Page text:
California utilities exploit Biden climate law in push to eliminate state’s rooftop solar program

SACRAMENTO – The big investor-owned utilities in California are enlisting the new federal climate law to pressure regulators to adopt their plan to quash the state’s popular rooftop solar program.

Pacific Gas & Electric, Southern California Edison and San Diego Gas & Electric argue in an August 19 brief to the California Public Utilities Commission, or CPUC, that the extension and expansion of the federal income tax credit for residential solar included in the Inflation Reduction Act signed into law last week by President Joe Biden should have a “direct impact” into the CPUC’s upcoming decision whether to eliminate the current state-level incentives that have helped working- and middle-class families afford to adopt solar.

Last week, a front group for the state’s investor-owned utilities, Affordable Clean Energy for All, issued its own statement arguing that the new federal Income Tax Credit of 30 percent for residential solar included in the U.S. climate law is enough to help residents in California go solar, and the state incentives that made the solar program the most successful in the country should disappear.

The utilities want regulators to do away with the financial incentives that made the state’s residential solar program the most successful in the country.

They are seeking to replace the financial incentives for residential solar panels with punitive charges up to $60 a month assessed on families who install the panels. The utilities would also virtually eliminate solar customers’ ability to get credits for selling the surplus electricity they generate back to the grid – a benefit that helps defray the costs of installing solar plus battery storage.

“The utilities are using the federal clean energy law to pressure regulators to kill California’s popular rooftop solar program,” said Ken Cookpresident of the Environmental Working Group and a Bay Area resident.. “They will stop at nothing to amass more profit on the backs of their captive ratepayers.”

If anything, the increased federal support should be used to leverage California resources to add more solar, faster, especially investments in working-class communities—residential, business and community solar alike,” Cook said.

A coalition of more than 600 organizations, including environmental justice organizations, EWG and many other public interest groups opposed the utility proposal at a time when the federal income tax credit was already in place, before Biden signed the new clean energy bill into law, which extended it for 10 years. 

If the utilities get their way, rooftop solar for California residents and solar installers will suffer the same fate residents and installers recently did in Nevada. That state’s regulators passed a solar tax that came with new fixed charges less than half what’s being considered in California, and the entire solar market in Nevada collapsed. The federal tax credit for residential solar was still in place at the time.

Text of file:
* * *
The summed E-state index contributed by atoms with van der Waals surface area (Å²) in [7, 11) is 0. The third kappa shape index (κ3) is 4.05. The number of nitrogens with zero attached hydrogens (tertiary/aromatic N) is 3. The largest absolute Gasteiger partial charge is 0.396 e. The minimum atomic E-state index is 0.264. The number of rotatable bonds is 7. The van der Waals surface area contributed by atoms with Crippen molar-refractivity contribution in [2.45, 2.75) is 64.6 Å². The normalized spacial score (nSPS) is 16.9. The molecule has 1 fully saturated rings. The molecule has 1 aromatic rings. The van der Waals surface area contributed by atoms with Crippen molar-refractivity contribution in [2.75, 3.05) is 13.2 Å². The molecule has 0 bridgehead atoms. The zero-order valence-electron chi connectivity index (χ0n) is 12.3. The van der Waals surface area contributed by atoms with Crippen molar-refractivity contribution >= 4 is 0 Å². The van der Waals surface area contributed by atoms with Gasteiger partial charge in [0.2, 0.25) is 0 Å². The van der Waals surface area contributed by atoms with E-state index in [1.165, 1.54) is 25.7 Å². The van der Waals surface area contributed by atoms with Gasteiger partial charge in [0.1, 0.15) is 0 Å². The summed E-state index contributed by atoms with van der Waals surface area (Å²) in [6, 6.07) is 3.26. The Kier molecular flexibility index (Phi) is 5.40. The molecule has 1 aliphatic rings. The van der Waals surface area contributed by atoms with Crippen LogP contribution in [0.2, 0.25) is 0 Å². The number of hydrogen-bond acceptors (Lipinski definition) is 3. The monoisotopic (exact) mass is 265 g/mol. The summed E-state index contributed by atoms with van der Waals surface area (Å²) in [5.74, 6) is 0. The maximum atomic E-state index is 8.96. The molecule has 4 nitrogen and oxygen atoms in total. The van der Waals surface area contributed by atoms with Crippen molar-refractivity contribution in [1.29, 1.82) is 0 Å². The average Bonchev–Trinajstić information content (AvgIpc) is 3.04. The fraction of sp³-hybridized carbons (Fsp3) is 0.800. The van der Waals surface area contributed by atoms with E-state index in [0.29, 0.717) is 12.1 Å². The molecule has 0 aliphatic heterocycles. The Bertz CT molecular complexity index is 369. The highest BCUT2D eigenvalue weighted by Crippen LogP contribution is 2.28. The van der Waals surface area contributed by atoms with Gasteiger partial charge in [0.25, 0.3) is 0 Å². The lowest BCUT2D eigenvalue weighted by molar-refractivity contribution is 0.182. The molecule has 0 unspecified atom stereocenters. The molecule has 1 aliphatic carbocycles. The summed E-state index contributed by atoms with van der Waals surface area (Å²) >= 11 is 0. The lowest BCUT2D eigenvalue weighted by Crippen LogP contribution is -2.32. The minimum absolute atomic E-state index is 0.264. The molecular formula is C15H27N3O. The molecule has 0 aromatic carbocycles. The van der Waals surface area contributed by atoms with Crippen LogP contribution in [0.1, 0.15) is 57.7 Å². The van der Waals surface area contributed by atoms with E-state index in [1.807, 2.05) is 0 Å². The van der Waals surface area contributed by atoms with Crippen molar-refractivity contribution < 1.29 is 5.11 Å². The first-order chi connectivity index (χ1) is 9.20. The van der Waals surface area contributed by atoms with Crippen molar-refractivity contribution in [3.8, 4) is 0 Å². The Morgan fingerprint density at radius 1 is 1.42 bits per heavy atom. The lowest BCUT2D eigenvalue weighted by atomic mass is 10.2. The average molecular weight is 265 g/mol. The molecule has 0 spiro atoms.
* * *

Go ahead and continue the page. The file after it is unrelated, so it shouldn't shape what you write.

“The CPUC and Gov. Newsom must take every opportunity to expand investments in and access to solar in the state, and reject the utility plot to crush residential solar and the tens of thousands of well-paid jobs it has created,’ said Cook.  

The private solar market in the Golden State is thriving because the current rooftop solar program – net metering 2.0 – is still in place. Extension of the solar investment tax credit is important for making solar more accessible to working-class families. But well-designed state net metering programs, like the one currently in effect in California, have been the main driver of customer-owned solar.

The energy and electricity industry analyst firm Wood Mackenzie estimates the California solar market would be cut in half by 2024 if the utility-backed proposal were adopted by regulators.

“The initially proposed high fixed charge and the current plan to convert non-bypassable charges into a high fixed charge result in the same thing: severely reduced customer savings and long payback periods,” said Cook. “In other words, cheaper upfront system costs do not translate into enough monthly savings for solar customers to recoup the value of their solar installations and will further deter the solar market in California.” 

“The landmark federal climate and clean energy law should be a rallying call for California and every other state to adopt and expand on programs to curb greenhouse gas emissions – not eliminate them,” Cook added.

Protect Solar Energy in California!


The Environmental Working Group is a nonprofit, non-partisan organization that empowers people to live healthier lives in a healthier environment. Through research, advocacy and unique education tools, EWG drives consumer choice and civic action.

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